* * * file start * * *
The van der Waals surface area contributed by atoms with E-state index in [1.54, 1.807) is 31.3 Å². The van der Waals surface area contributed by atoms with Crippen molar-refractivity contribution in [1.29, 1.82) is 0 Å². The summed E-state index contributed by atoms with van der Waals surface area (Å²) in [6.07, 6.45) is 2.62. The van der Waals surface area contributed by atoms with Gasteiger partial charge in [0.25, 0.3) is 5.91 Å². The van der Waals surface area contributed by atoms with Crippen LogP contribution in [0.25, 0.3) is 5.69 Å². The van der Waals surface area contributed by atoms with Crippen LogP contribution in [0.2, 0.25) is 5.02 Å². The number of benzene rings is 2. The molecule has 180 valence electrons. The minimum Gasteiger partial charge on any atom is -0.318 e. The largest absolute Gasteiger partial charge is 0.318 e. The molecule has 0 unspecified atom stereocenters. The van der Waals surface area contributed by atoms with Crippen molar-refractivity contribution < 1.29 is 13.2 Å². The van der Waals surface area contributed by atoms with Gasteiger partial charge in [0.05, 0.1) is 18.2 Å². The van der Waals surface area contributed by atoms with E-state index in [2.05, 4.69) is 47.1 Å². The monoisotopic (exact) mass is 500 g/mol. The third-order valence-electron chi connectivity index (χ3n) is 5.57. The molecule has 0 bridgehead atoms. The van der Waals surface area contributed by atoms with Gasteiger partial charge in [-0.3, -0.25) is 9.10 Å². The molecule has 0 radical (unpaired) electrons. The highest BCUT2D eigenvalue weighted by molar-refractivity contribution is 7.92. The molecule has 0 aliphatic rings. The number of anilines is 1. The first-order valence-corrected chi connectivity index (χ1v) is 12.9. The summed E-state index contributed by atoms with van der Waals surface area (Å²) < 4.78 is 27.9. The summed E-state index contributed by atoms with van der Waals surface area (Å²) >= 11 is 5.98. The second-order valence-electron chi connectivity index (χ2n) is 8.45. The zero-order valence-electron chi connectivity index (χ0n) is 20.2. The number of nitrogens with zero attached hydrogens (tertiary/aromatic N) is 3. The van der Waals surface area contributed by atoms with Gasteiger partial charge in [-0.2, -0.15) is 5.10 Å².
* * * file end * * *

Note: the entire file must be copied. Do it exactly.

The van der Waals surface area contributed by atoms with E-state index in [1.54, 1.807) is 31.3 Å². The van der Waals surface area contributed by atoms with Crippen molar-refractivity contribution in [1.29, 1.82) is 0 Å². The summed E-state index contributed by atoms with van der Waals surface area (Å²) in [6.07, 6.45) is 2.62. The van der Waals surface area contributed by atoms with Gasteiger partial charge in [0.25, 0.3) is 5.91 Å². The van der Waals surface area contributed by atoms with Crippen LogP contribution in [0.25, 0.3) is 5.69 Å². The van der Waals surface area contributed by atoms with Crippen LogP contribution in [0.2, 0.25) is 5.02 Å². The number of benzene rings is 2. The molecule has 180 valence electrons. The minimum Gasteiger partial charge on any atom is -0.318 e. The largest absolute Gasteiger partial charge is 0.318 e. The molecule has 0 unspecified atom stereocenters. The van der Waals surface area contributed by atoms with Crippen molar-refractivity contribution < 1.29 is 13.2 Å². The van der Waals surface area contributed by atoms with Gasteiger partial charge in [0.05, 0.1) is 18.2 Å². The van der Waals surface area contributed by atoms with E-state index in [2.05, 4.69) is 47.1 Å². The monoisotopic (exact) mass is 500 g/mol. The third-order valence-electron chi connectivity index (χ3n) is 5.57. The molecule has 0 bridgehead atoms. The van der Waals surface area contributed by atoms with Gasteiger partial charge in [-0.3, -0.25) is 9.10 Å². The molecule has 0 radical (unpaired) electrons. The highest BCUT2D eigenvalue weighted by molar-refractivity contribution is 7.92. The molecule has 0 aliphatic rings. The number of anilines is 1. The first-order valence-corrected chi connectivity index (χ1v) is 12.9. The summed E-state index contributed by atoms with van der Waals surface area (Å²) < 4.78 is 27.9. The summed E-state index contributed by atoms with van der Waals surface area (Å²) >= 11 is 5.98. The second-order valence-electron chi connectivity index (χ2n) is 8.45. The zero-order valence-electron chi connectivity index (χ0n) is 20.2. The number of nitrogens with zero attached hydrogens (tertiary/aromatic N) is 3. The van der Waals surface area contributed by atoms with Gasteiger partial charge in [-0.2, -0.15) is 5.10 Å².